Yabancı Chicken Freekah Soup

Winter has truly arrived here in Kirikkale. Frigid temperatures and a blanket of snow have descended on the city, prompting my hibernation and hot plate to go into full gear– roads haven’t been plowed and a trip down the street to the grocery store seemed daunting and fraught with slip-potential.20150107-225946.jpg

I decided to make do with what little I had stocked up in the ol’ mutfak (kitchen) and devised a “chicken freekah soup,” blending the fabulous Palestinian standard shurba al-farik with hints of the chicken noodle soup of my childhood (basically just that there are carrots). A simple and delicious one pot dinner that’s a little funk, a little familiar, and a surprising amount of flavor.

For those who have yet to be acquainted with the Arab staple turned cult favorite gracing many “supergrain” lists, freekah refers to roasted cracked green wheat. The name comes from the Arabic root f-r-k, to rub, referring to the thrashing process it undergoes during production. It is a standard grain found most commonly in the cooking of the Levant and Egypt, though it has recently found new life in chef’s kitchens across the globe. High in fiber and low on the glycemic index, with a delightfully chewy texture similar to pilavlik bulgur, it also is a lovely addition to salads, or on its own as a side dish with poultry or lamb. In any event, it’s freek-in awesome. 20150107-225959.jpg

One chicken breast
1 cup freekah, rinsed
2 Carrots
1 onion
Garlic (to taste, I minced 4 small cloves)
Lemon juice
Thyme or Zaatar
Olive oil

Gently sauté the onions and garlic in olive oil, then add carrots. After a few minutes add the freekah and stir continuously for a few minutes, to toast it. Add water and bring to a boil. After boiling for 5-10 minutes, add the chicken to poach it. When cooked, remove and shred using two forks. Return to pot. Season with lemon juice and healthy scoops of dried mint and zaatar (or any selection of fresh herbs you may have on hand). If you like,(I love!) serve hot with a dollop of plain yogurt.

Snuggle up with the bowl and a book, and you’ll forget the snow outside.

Afiyet olsun! Sahtein! Enjoy!



Easy Vegetarian dinner with tastes of the region

This meal combines tastes and adapted recipes from the Maghreb to the Levant to Anatolia.

20150106-200020.jpgNohutlu pilav, or rice with chickpeas, is a street and home cooked staple, often served with boiled shredded chicken. Because I used canned chickpeas, I began by preparing the rice and then added the chickpeas on top towards the end of the rice’s preparation. As with just about all of my recipes, serving size and ingredient quantities are highly adjustable according to taste.

Rice (any form will do, while “baldo” is most common here for this dish)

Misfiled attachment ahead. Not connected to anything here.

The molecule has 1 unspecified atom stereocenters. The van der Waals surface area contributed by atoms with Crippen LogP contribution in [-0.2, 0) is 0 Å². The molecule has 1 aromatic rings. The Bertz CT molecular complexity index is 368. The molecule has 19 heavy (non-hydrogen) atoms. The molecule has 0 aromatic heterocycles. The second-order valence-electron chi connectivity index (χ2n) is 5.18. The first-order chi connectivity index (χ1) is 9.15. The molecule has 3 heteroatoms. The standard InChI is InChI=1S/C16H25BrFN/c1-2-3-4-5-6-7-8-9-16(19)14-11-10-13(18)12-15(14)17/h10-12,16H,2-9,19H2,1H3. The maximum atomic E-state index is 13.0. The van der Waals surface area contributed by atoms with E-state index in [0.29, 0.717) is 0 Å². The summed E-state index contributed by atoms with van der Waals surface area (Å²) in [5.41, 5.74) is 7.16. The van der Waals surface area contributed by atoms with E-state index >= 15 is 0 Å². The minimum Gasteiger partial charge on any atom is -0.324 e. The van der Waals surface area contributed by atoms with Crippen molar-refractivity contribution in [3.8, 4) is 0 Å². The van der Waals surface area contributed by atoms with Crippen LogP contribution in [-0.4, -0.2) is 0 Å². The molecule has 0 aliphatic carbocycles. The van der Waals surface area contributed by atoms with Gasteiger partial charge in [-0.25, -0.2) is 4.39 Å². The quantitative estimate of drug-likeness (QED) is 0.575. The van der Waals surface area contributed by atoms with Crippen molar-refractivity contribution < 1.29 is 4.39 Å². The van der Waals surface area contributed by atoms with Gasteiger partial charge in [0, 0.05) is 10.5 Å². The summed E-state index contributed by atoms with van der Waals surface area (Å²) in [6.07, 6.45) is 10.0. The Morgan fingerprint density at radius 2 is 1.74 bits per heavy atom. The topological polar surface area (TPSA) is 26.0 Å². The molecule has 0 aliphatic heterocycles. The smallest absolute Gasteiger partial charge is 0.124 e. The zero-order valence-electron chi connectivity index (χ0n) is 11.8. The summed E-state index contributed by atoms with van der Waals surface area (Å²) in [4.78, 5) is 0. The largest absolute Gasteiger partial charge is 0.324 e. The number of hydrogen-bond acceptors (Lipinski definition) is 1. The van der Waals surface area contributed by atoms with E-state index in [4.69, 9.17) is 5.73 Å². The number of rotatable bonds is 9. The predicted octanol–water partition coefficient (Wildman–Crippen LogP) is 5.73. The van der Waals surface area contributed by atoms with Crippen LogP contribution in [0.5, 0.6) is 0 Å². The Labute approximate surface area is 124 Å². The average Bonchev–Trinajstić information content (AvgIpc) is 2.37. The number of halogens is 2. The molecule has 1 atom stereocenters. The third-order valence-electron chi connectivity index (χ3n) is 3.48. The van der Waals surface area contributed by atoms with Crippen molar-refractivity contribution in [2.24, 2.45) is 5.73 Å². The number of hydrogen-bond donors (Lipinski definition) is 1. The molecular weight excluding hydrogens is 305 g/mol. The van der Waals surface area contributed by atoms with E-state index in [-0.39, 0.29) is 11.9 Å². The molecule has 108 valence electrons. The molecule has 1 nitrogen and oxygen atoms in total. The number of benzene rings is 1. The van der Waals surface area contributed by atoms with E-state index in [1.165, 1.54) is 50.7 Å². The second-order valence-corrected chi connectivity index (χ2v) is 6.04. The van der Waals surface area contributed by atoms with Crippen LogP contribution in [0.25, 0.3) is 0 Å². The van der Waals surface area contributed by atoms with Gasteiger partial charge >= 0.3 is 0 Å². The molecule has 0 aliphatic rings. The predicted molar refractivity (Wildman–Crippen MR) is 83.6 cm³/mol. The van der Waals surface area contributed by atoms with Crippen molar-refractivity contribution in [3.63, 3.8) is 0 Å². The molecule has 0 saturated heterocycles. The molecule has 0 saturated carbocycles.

Chickpeas (canned, about 1/3 less than amount of rice used)
Butter (about a tablespoon)
Chicken bouillon cube, crushed (optional, commonly used to flavor the rice)
Salt and black pepper, to taste.

Plain Yogurt (optional)

Melt the butter in a pot, add rinsed rice and stir continuously for 1-3 minutes. Add water, bring to a boil and then simmer with closed lid until all water has been absorbed. Do not stir. Add chickpeas and incorporate them into rice by fluffing with a fork. Season with salt and pepper.
Serve with a healthy dollop of plain yogurt.

Peasant Salad ; Modified Fatoosh/ Çoban Salatası

This salad is either a classic Lebanese fatoosh salad without the requisite toasted pita bread pieces, or a Turkish çoban salatası with the addition of spices to the dressing. Either way, the name and tradition of both is that of a peasant salad, a gloriously easy hodgepodge that can include whatever vegetables one may have on hand. I especially love adding purslane (bakhleeh in Arabic, semizotu in Turkish) when available. I try to use an even amount of each vegetable (i.e. one tomato, one cucumber….). Based on preference, vegetables can either be roughly chopped, as in the Arab style, or diced, a la turca.

Tomato, chopped
Cucumber, chopped
Green pepper, chopped and de-seeded
Onion, chopped
Fresh mint, chopped (Optional. I used about a tablespoon of dried mint instead)

Olive oil
Lemon juice
Pomegranate molasses
Salt and pepper to taste (optional)

Combine all ingredients. Boom.

“Moroccan carrots”

I have never been to Morocco nor had these carrots served to me by a Moroccan. The recipe is actually a modification of a dish made for me by a Lebanese roommate in Beirut. Numerous adaptations abound online under names like “Moroccan carrot salad.” This is a great, quick, easy way to add some veggies with a unique flavor spectrum to a meal. They can be served hot or at room temperature, and make an excellent meze, in my opinion.

washed, peeled, sliced, and boiled or steamed until tender but not squishy

Olive oil
Lemon juice
Lots of cumin
Turkish crushed red pepper flakes
(Or paprika)
Salt, to taste
Garlic (optional)

Drain the carrots and mix them with all the dressing ingredients over very low heat, stirring gently until cumin and the liquids form a light sauce. Amount of cumin is super adjustable, I like lots. When the dressing lightly coats all the carrots, take it off the heat immediately.

20150106-200131.jpgAfiyet olsun! Sahtein! Bon appetit!